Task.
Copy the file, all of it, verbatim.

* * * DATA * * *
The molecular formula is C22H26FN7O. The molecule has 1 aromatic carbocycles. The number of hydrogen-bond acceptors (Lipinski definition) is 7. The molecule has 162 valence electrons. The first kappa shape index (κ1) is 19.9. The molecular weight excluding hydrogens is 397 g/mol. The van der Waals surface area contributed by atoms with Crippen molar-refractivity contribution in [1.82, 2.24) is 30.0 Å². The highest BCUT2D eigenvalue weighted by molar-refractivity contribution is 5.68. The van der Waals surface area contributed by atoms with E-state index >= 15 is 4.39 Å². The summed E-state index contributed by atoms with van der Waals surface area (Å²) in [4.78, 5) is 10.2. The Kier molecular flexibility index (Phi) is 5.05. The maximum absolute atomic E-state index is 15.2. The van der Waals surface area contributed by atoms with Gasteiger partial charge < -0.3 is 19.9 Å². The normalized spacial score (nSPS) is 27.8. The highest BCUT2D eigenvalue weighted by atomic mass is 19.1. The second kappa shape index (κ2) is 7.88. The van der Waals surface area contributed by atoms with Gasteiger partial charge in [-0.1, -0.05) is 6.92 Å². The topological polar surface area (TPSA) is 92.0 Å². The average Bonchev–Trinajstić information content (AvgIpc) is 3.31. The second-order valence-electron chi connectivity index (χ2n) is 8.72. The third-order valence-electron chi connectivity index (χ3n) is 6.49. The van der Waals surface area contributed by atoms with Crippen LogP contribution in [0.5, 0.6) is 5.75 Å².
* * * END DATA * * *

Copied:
The molecular formula is C22H26FN7O. The molecule has 1 aromatic carbocycles. The number of hydrogen-bond acceptors (Lipinski definition) is 7. The molecule has 162 valence electrons. The first kappa shape index (κ1) is 19.9. The molecular weight excluding hydrogens is 397 g/mol. The van der Waals surface area contributed by atoms with Crippen molar-refractivity contribution in [1.82, 2.24) is 30.0 Å². The highest BCUT2D eigenvalue weighted by molar-refractivity contribution is 5.68. The van der Waals surface area contributed by atoms with E-state index >= 15 is 4.39 Å². The summed E-state index contributed by atoms with van der Waals surface area (Å²) in [4.78, 5) is 10.2. The Kier molecular flexibility index (Phi) is 5.05. The maximum absolute atomic E-state index is 15.2. The van der Waals surface area contributed by atoms with Gasteiger partial charge < -0.3 is 19.9 Å². The normalized spacial score (nSPS) is 27.8. The highest BCUT2D eigenvalue weighted by atomic mass is 19.1. The second kappa shape index (κ2) is 7.88. The van der Waals surface area contributed by atoms with Gasteiger partial charge in [-0.1, -0.05) is 6.92 Å². The topological polar surface area (TPSA) is 92.0 Å². The average Bonchev–Trinajstić information content (AvgIpc) is 3.31. The second-order valence-electron chi connectivity index (χ2n) is 8.72. The third-order valence-electron chi connectivity index (χ3n) is 6.49. The van der Waals surface area contributed by atoms with Crippen LogP contribution in [0.5, 0.6) is 5.75 Å².